This article was written by Ed Hatton for Entrepreneur Magazine (South African edition), as the My Mentor column published in June 2015 and is posted here by their kind permission
Does unique mean it will make millions for you?
You have created an innovation; congratulations. It may be a unique product, a brand new service, a new way of distributing things, a unique business model or a combination of these – but will it fly? Hopefully it will be a success and reward you, but just because it is unique is no guarantee of commercial success. The great innovations are generally those where potential customers immediately see the value, and perceive the value to be higher than the cost. Think of prepaid airtime which opened cell phone use to those who could not afford a contract.
Innovations which struggle to get off the ground are often those where the entrepreneur is passionate about it and believes potential customers should share his or her passion. This is a good way to learn that even great and creative products must be sold. Many wonderful innovations have never been launched or failed when they were introduced.
Preparing to launch
Ask yourself: Is this innovation is in response to a real market need, does the market recognise this need or are they not aware of it yet. If you are in the second category be prepared to spend a lot of time and money convincing people they really have this need.
There are two key requirements for a successful launch of a unique product; reasonable certainty that customers will buy at the proposed price and sufficient money to develop and market the innovation. Please do not ignore the marketing costs. Commercial failure of many innovations stemmed from entrepreneurs who spent all their money on perfecting the product and had nothing left to tell the market about it. Marketing innovations is expensive; the market must be convinced that the innovation works, is cost effective and gives advantages over old ways of doing things. Do not underestimate marketing costs. Continue reading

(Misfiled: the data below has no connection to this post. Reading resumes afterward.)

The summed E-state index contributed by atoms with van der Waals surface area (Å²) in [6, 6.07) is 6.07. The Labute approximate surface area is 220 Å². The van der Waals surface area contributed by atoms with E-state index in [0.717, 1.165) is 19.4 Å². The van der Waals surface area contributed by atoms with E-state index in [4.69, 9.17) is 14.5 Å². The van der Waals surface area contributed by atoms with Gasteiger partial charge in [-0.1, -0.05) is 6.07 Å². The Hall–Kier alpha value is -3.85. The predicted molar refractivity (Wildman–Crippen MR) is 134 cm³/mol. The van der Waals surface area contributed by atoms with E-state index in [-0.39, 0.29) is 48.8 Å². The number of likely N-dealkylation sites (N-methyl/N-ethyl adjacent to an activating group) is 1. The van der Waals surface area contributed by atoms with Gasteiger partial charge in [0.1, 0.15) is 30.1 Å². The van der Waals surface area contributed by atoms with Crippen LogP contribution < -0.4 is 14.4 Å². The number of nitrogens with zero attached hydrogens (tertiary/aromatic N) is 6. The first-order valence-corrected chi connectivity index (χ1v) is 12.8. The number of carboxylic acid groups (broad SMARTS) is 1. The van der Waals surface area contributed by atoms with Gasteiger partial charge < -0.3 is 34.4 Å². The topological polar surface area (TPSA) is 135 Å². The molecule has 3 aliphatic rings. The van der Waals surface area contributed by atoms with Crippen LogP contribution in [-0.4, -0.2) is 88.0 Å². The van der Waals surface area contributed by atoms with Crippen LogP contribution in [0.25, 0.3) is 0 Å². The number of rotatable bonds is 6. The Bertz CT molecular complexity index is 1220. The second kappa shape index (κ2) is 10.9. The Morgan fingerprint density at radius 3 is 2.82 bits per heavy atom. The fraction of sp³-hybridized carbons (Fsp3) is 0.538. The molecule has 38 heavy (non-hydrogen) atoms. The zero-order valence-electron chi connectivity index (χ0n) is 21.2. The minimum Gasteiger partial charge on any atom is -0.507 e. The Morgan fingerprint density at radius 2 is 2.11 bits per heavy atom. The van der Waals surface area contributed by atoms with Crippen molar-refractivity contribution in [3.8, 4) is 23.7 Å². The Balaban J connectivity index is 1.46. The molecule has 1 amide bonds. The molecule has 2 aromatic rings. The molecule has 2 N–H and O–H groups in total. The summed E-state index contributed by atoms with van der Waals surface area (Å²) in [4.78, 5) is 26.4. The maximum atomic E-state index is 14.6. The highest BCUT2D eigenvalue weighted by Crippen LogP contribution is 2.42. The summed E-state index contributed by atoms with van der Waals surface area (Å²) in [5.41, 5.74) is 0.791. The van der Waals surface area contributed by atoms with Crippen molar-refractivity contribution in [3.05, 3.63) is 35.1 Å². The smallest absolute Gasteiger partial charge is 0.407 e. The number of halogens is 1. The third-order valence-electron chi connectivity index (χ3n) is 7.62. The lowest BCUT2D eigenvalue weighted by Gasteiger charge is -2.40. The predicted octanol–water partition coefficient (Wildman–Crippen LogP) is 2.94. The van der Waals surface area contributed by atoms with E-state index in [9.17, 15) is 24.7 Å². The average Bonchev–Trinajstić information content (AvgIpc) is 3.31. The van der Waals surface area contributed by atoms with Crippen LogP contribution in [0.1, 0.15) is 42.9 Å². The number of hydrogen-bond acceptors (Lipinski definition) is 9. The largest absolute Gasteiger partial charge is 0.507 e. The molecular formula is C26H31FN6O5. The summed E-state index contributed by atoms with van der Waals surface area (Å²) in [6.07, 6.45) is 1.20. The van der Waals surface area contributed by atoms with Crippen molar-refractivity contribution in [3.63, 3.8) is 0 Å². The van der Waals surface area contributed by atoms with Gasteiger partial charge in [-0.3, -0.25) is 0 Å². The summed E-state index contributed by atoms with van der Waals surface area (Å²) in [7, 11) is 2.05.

This article was written by Ed Hatton, the Start Up Coach for Entrepreneur Magazine (South African edition), as the My Mentor column published in October 2013 and is posted here by their kind permission
Remember how fanatical you were when you opened your doors?
The plateau phase can happen when a business stabilises after the initial survival struggle, and growth becomes static. The company may be at break even or making a small profit; it falls short of its sales forecast and cash is tight. The entrepreneur is frustrated, customers pay late and suppliers are demanding. All of this has a bad effect on the staff.
If you are in this position or have been there you will know about searching for ways to solve the problem. How-to books, mentors, motivating speakers and training will be considered. Salespeople will come under pressure and some will succumb and leave. Some entrepreneurs will blame the economy, the government, the banks, trade unions or suppliers, and become helpless.
There is a simple answer to the problem. Cast your mind back to when the business launched, when making the next sale was a life and death issue for the business. You would have walked on hot coals to satisfy a potential customer, you would have tried desperately to anticipate their needs. Carelessness or laziness affecting a prospective customer would see the perpetrator in real trouble. A mistake in an order or a telephone that was not answered promptly would have been cause for a tantrum. You would celebrate with the entire company when you got orders that today seem trivial, and the enthusiasm would have spread. Continue reading